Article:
What software should I think about getting for my Mac?

Discussion in 'Mixing & Song Critique' started by sparksofurantia, Sep 27, 2007.

  1. I don't know the first thing about mastering and I have only just started on my recording path. I have a Mac and I am just using garage band for now. I wonder if there is something out there for mastering music that is as introductory and elementary as garage band. I like the idea of just figuring out how to use what is simple first and then upgrading. Kind of like going from garage band to logic, which will be my next step. And I have all of these recordings that definitely could use it, I would rather buy some software and do it myself than pay anyone. Even if it takes me a yr, I am young, got plenty of time.

    Any ideas?
  2. Cucco

    Cucco Distinguished Member

    Mar 8, 2004
    Tacoma, WA
    First...read this topic:
    (Dead Link Removed)

    Second - it will take more than a year to learn mastering.

    Third, software should be the least of your concerns when dealing with mastering. It's a tool. Just as there are many varieties and brands of hammers, some with special applications, it's usually up to preference of the person doing the hammering.

    I don't mean to sound rude or mean, but if you have to ask these questions, you don't have any business mastering.

    Sorry - the truth only hurts when it's supposed to.

  3. Michael Fossenkemper

    Michael Fossenkemper Distinguished past mastering moderator Well-Known Member

    Sep 12, 2002
    NYC New York
    Home Page:
    You have everything you need in Garage band. there are eq's, compressors and limiters. No need to buy anything else
  4. I am not planning on learning to do it professionally in a day or a year, and certainly not without research. You must start somewhere, I know that I did not learn to play the guitar well in a week, things take time, but in a yr I would be better at it than I am today. Like I said, I am young I have until I physically die to learn it, if that is what I choose to do. I have a beautiful guitar now but I didn't learn on one. And just like the hammer I can play them both now equally as well, the expensive one just sounds better.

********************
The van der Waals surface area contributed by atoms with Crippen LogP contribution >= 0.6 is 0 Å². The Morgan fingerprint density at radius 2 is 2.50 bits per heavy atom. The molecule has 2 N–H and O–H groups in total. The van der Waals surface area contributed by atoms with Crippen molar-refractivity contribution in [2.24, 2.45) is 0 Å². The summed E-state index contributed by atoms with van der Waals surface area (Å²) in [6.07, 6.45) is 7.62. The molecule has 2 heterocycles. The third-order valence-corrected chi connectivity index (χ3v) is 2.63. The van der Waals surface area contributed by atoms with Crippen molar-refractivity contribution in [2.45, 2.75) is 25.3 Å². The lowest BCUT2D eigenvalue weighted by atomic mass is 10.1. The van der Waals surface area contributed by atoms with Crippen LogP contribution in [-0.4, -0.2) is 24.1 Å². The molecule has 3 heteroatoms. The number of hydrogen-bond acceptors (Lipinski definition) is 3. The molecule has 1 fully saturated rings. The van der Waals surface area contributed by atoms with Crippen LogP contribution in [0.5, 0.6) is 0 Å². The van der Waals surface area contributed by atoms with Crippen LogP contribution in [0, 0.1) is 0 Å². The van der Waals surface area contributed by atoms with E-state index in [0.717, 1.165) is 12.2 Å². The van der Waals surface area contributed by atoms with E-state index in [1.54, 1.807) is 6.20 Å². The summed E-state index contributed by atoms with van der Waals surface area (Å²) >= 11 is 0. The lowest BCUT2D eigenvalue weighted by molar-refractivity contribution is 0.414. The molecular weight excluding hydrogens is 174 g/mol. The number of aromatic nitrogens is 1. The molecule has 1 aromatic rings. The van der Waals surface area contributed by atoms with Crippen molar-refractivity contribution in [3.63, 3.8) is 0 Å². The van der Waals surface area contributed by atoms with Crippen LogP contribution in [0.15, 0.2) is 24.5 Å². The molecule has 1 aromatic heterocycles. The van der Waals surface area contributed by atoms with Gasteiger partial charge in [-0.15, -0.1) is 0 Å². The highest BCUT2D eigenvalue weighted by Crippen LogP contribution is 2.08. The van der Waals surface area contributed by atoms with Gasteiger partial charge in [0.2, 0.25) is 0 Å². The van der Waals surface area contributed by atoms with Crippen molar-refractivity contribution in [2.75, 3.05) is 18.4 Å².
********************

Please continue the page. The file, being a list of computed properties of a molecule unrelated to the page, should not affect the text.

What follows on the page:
You don't sound mean, just arrogant and sad. I am not offended by your demons, (or wrong thinking), they are yours and you can keep them. You just seem to be projecting to me. I have read plenty of your responses and they are typically sarcastic and conceited, just like the link you gave me to look at. I will not be your judge so you don't have to answer to me. I just believe very strongly that the "golden rule",and the, "judge not..." stuff is kind of universal truth. So, that is what I try to live by and that is all I can do for you.

    -in the future if you have anything sarcastic to say, keep it to yourself.

    However I do respect your technical knowledge and thank you for your time.

    Love and Unity
  5. TVPostSound

    TVPostSound Member

    Feb 15, 2006
    What Jeremy was trying to instill was:

    You don't just become an ME when starting your recording career.
    Establish yourself as a very competent AE first.

    You just started your recording path, get that experience first.
    Do your recordings really need mastering, or do you need more experience mixing.
  6. I have about a hundred recordings and they are all mixed basically the way that I want them. Some of them recorded in studios some of them recorded on crap. I will definitely be investing time in learning about these filters, limiters, and compressors. The real help came from the other gentleman that pointed out that I already have what I need on Garageband. I have been playing around with the different filters and so on, I am sure they are very basic. The real problem comes when I record my acoustic or the triton extreme on a piano/bass, it becomes too bassy and I can not effectively reduce the bass with the one size fits all eq on Garageband. Do I need to get an eq? My hollow body and acoustic sound like crap as well. Do I need a tube preamp? What should I get?